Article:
- Kurtis MM, Rodriguez-Blazquez C, Martinez-Martin P. Relationship between sleep disorders and other non-motor symptoms in Parkinson’s disease. Park Relat Disord. 2013; 19: 1152-1155. [CrossRef]
- Berg D, Postuma RB, Bloem B, Chan P, Dubois B, Gasser T, et al. Time to redefine PD? Introductory statement of the MDS Task Force on the definition of Parkinson’s disease. Mov Disord. 2014; 29: 454-462. [CrossRef]
- Thenganatt MA, Jankovic J. Parkinson disease subtypes. JAMA Neurol. 2014; 71: 499-504. [CrossRef]
- Marras C, Lang A. Parkinson’s disease subtypes: lost in translation? J Neurol Neurosurg Psychiatry. 2013; 84: 409-415. [CrossRef]
- Erro R, Vitale C, Amboni M, Picillo M, Moccia M, Longo K, et al. The heterogeneity of early Parkinson’s disease: A cluster analysis on newly diagnosed untreated patients. PLoS One. 2013; 8: 1-8. [CrossRef]
- Flensborg Damholdt M, Shevlin M, Borghammer P, Larsen L, Østergaard K. Clinical heterogeneity in Parkinson’s disease revisited: A latent profile analysis. Acta Neurol Scand. 2012; 125: 311-318. [CrossRef]
- Lewis SJG, Foltynie T, Blackwell AD, Robbins TW, Owen AM, Barker RA. Heterogeneity of Parkinson’s disease in the early clinical stages using a data driven approach. J Neurol Neurosurg Psychiatry. 2005; 76: 343-348. [CrossRef]
- van Rooden SM, Heiser WJ, Kok JN, Verbaan D, Van Hilten JJ, Marinus J. The identification of Parkinson’s disease subtypes using cluster analysis: A systematic review. Mov Disord. 2010; 25: 969-978. [CrossRef]
- Tse W, Liu Y, Barthlen GM, Hälbig TD, Tolgyesi SV, Gracies JM, et al. Clinical usefulness of the Parkinson’s disease sleep scale. Parkinsonism Relat Disord. 2005; 11: 317-321. [CrossRef]
- Chaudhuri KR, Pal S, Dimarco A, Whately-Smith C, Bridgman K, Mathew R, et al. The Parkinson’s disease sleep scale: A new instrument for assessing sleep and nocturnal disability in Parkinson’s disease. J Neurol Neurosurg Psychiatry. 2002; 73: 629-635. [CrossRef]
- Trenkwalder C, Kohnen R, Högl B, Metta V, Sixel-Döring F, Frauscher B, et al. Parkinson’s disease sleep scale-validation of the revised version PDSS-2. Mov Disord. 2011; 26: 644-652. [CrossRef]
- Trenkwalder C, Kies B, Rudzinska M, Fine J, Nikl J, Honczarenko K, et al. Rotigotine effects on early morning motor function and sleep in Parkinson’s disease: A double-blind, randomized, placebo-controlled study (RECOVER). Mov Disord. 2011; 26: 90-99. [CrossRef]
- Büchele F, Hackius M, Schreglmann SR, Omlor W, Werth E, Maric A, et al. Sodium oxybate for excessive daytime sleepiness and sleep disturbance in Parkinson disease: A randomized clinical trial. JAMA Neurol. 2018; 75: 114-118. [CrossRef]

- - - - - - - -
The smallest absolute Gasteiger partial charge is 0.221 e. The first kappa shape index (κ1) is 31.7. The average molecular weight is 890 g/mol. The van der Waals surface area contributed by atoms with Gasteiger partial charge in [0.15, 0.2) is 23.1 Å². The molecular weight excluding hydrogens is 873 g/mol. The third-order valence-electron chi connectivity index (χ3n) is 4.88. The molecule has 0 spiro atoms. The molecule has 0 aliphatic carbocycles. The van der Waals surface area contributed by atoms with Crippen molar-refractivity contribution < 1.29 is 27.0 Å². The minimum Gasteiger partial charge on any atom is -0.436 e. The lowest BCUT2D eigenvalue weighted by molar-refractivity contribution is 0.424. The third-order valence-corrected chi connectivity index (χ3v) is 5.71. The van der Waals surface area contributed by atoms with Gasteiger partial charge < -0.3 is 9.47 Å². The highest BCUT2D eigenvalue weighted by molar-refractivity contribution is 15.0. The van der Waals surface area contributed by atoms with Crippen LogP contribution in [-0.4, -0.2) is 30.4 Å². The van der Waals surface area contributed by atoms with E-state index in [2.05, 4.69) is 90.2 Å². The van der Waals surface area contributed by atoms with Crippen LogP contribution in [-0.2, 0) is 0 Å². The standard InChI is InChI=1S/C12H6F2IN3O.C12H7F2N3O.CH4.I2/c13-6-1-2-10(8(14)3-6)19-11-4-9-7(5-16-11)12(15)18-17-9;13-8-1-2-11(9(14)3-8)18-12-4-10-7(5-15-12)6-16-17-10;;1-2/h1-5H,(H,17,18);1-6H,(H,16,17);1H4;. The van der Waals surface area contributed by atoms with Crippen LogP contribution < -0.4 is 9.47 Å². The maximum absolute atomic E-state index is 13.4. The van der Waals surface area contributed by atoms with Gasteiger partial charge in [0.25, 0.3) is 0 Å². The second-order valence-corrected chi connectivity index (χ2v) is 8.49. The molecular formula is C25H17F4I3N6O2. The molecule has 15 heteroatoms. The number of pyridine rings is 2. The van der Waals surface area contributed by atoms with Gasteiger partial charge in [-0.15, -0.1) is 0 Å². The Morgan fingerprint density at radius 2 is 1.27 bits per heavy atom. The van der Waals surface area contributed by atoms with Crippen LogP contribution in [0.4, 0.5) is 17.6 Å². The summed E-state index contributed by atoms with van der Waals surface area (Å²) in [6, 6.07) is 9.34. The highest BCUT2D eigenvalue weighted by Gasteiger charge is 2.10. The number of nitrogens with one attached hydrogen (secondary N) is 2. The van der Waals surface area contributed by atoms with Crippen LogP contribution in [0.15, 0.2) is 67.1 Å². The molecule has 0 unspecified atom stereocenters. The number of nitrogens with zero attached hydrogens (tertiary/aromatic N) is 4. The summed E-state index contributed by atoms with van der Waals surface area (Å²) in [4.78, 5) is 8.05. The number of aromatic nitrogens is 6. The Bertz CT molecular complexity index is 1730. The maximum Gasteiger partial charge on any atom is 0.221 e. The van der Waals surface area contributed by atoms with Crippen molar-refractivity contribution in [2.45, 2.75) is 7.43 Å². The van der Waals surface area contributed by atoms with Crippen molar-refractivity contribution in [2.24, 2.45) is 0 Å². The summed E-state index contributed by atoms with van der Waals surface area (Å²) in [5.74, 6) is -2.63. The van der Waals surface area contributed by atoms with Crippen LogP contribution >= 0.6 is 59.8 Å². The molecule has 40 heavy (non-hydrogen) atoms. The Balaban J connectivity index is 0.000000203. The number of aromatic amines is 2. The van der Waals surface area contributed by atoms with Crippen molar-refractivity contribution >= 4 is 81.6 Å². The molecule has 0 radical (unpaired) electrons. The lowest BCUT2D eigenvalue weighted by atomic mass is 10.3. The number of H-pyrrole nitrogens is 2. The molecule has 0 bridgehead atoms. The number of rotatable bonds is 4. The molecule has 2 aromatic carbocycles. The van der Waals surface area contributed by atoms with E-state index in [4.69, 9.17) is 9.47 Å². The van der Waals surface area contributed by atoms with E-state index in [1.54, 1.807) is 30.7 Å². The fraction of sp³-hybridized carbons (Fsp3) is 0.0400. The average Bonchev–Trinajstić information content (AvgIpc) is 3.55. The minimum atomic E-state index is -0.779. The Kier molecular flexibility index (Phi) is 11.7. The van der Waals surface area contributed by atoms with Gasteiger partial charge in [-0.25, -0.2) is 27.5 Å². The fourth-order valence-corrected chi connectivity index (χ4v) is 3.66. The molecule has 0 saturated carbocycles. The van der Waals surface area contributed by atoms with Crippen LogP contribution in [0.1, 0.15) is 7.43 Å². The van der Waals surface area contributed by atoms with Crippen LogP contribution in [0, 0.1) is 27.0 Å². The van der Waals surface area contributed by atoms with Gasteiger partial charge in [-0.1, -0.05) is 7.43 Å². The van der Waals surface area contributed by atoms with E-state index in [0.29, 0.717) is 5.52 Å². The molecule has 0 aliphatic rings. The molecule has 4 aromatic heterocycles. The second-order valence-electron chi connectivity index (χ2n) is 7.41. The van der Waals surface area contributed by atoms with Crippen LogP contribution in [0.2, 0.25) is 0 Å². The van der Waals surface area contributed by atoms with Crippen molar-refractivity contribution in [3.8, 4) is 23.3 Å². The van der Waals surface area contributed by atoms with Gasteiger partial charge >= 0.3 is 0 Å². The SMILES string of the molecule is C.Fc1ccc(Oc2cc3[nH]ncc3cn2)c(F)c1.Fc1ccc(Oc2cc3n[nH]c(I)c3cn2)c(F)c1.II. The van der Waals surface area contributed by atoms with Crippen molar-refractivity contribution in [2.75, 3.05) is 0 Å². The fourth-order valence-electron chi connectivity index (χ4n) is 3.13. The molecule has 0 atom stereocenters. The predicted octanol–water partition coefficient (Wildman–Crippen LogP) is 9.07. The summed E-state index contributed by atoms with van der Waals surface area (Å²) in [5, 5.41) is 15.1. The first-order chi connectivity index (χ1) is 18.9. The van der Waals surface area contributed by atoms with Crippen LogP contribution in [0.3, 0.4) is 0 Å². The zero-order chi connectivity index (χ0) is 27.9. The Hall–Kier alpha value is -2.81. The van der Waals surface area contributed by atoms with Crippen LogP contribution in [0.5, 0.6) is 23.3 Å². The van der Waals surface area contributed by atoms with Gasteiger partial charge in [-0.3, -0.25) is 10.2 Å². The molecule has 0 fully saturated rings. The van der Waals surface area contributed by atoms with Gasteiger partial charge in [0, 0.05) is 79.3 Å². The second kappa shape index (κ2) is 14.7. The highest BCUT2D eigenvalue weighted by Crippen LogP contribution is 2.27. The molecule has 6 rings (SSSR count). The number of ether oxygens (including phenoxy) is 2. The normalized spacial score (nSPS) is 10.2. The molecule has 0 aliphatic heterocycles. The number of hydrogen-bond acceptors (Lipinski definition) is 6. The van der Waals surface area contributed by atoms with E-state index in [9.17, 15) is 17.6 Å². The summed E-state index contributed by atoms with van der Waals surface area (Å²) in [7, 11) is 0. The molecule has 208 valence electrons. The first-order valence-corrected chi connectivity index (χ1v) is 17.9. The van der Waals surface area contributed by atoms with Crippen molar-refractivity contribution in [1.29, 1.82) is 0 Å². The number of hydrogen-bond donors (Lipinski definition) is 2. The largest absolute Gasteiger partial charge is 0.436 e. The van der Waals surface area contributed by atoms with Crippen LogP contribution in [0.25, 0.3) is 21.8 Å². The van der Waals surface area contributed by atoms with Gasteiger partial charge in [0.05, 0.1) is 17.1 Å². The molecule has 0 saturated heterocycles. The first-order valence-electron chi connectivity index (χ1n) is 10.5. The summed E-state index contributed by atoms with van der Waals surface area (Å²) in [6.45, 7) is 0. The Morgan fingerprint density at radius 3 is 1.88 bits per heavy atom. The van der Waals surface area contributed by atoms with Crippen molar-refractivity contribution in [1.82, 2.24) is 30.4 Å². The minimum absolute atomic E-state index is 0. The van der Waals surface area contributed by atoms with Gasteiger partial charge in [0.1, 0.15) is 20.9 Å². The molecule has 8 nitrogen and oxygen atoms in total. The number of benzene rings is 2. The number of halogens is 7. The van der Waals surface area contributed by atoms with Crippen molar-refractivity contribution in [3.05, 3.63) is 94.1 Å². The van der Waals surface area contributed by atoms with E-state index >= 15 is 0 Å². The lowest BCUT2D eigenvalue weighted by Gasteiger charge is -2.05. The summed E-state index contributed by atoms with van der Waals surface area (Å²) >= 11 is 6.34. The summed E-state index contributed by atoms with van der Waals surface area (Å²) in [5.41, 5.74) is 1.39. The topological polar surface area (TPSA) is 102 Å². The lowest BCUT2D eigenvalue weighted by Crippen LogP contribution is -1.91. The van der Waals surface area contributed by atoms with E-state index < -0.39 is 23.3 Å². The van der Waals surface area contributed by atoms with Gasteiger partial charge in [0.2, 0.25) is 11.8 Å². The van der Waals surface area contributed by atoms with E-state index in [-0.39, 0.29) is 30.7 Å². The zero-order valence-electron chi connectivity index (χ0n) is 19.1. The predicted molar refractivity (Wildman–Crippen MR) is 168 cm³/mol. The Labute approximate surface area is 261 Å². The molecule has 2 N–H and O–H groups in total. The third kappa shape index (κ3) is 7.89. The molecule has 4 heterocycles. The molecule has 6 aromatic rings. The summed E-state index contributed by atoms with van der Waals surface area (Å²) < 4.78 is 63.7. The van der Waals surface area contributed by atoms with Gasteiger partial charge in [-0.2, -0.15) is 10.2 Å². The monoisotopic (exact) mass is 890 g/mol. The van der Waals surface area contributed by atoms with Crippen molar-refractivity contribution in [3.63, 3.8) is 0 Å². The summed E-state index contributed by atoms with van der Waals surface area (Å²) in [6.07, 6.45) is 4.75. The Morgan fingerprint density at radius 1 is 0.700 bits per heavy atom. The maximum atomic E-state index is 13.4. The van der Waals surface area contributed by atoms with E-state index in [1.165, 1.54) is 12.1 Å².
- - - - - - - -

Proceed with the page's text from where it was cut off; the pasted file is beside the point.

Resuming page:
- Videnovic A, Klerman EB, Wang W, Marconi A, Kuhta T, Zee PC. Timed light therapy for sleep and daytime sleepiness associated with Parkinson disease: A randomized clinical trial. JAMA Neurol. 2017; 74: 411-418. [CrossRef]
- Hughes AJ, Daniel SE, Kilford L, Lees AJ. Accuracy of clinical diagnosis of idiopathic Parkinson’s disease: A clinico-pathological study of 100 cases. J Neurol Neurosurg Psychiatry. 1992; 55: 181-184. [CrossRef]
- Bucks RS, Cruise KE, Skinner TC, Loftus AM, Barker RA, Thomas MG. Coping processes and health-related quality of life in Parkinson’s disease. Int J Geriatr Psychiatry. 2011; 26: 247-255. [CrossRef]
- Loftus AM, Bucks RS, Thomas M, Kane R, Timms C, Barker RA, et al. Retrospective assessment of movement disorder society criteria for mild cognitive impairment in Parkinson’s disease. J Int Neuropsychol Soc. 2015; 21: 137-145. [CrossRef]
- Whitworth SR, Loftus AM, Skinner TC, Gasson N, Barker RA, Bucks RS, et al. Personality affects aspects of health-related quality of life in Parkinson’s disease via psychological coping strategies. J Parkinsons Dis. 2013; 3: 45-53.
- Hennessy M, Mackenzie B. AUSNART: The development of an Australian version of the NART. Treatment issues and long-term outcomes: Proceedings of the 18th Annual Brain Impairment Conference. Bowen Hills: Australian Academic Press; 1995. (pp. 183-188)
- Henry JD, Crawford JR. The short-form version of the Depression Anxiety Stress Scales (DASS-21): Construct validity and normative data in a large non-clinical sample. Br J Clin Psychol. 2005; 44: 227-239. [CrossRef]
- Pushpanathan ME, Loftus AM, Gasson N, Thomas MG, Timms CF, Olaithe M, et al. Beyond factor analysis: Multidimensionality and the Parkinson’s disease sleep scale-revised. PLoS One. 2018; 13: e0192394. [CrossRef]
- Benedict RHB, Schretlen D, Groninger L, Brandt J. Hopkins Verbal Learning Test – Revised: Normative data and analysis of inter-form and test-retest reliability. Clin Neuropsychol. 1998; 12: 43-55. [CrossRef]
- Benton LA, Hamsher K, Sivan AB. Controlled oral word association test. Multiling aphasia Exam. 1994.
- Muthén LK, Muthén BO. Mplus User’s Guide. 7th ed. Los Angeles, CA: Muthén & Muthén; 2012.
- Ferguson LW, Rajput AH, Rajput A. Early-onset vs. Late-onset Parkinson’s disease: A Clinical-pathological Study. Can J Neurol Sci. 2015; 43: 113-119. [CrossRef]
- Wang J, Wang X. Structural equation modelling: Applications using mplus. Wiley; 2012. [CrossRef]
- Zoccolella S, Savarese M, Lamberti P, Manni R, Pacchetti C, Logroscino G. Sleep disorders and the natural history of Parkinson’s disease: The contribution of epidemiological studies. Sleep Med Rev. 2011; 15: 41-50. [CrossRef]
- Chahine LM, Daley J, Horn S, Duda JE, Colcher A, Hurtig H, et al. Association between dopaminergic medications and nocturnal sleep in early-stage Parkinson’s disease. Park Relat Disord. 2013; 19: 859-863. [CrossRef]
- Brunner H, Wetter TC, Hoegl B, Yassouridis A, Trenkwalder C, Friess E. Microstructure of the non-rapid eye movement sleep electroencephalogram in patients with newly diagnosed Parkinson’s disease: Effects of dopaminergic treatment. Mov Disord. 2002; 17: 928-933. [CrossRef]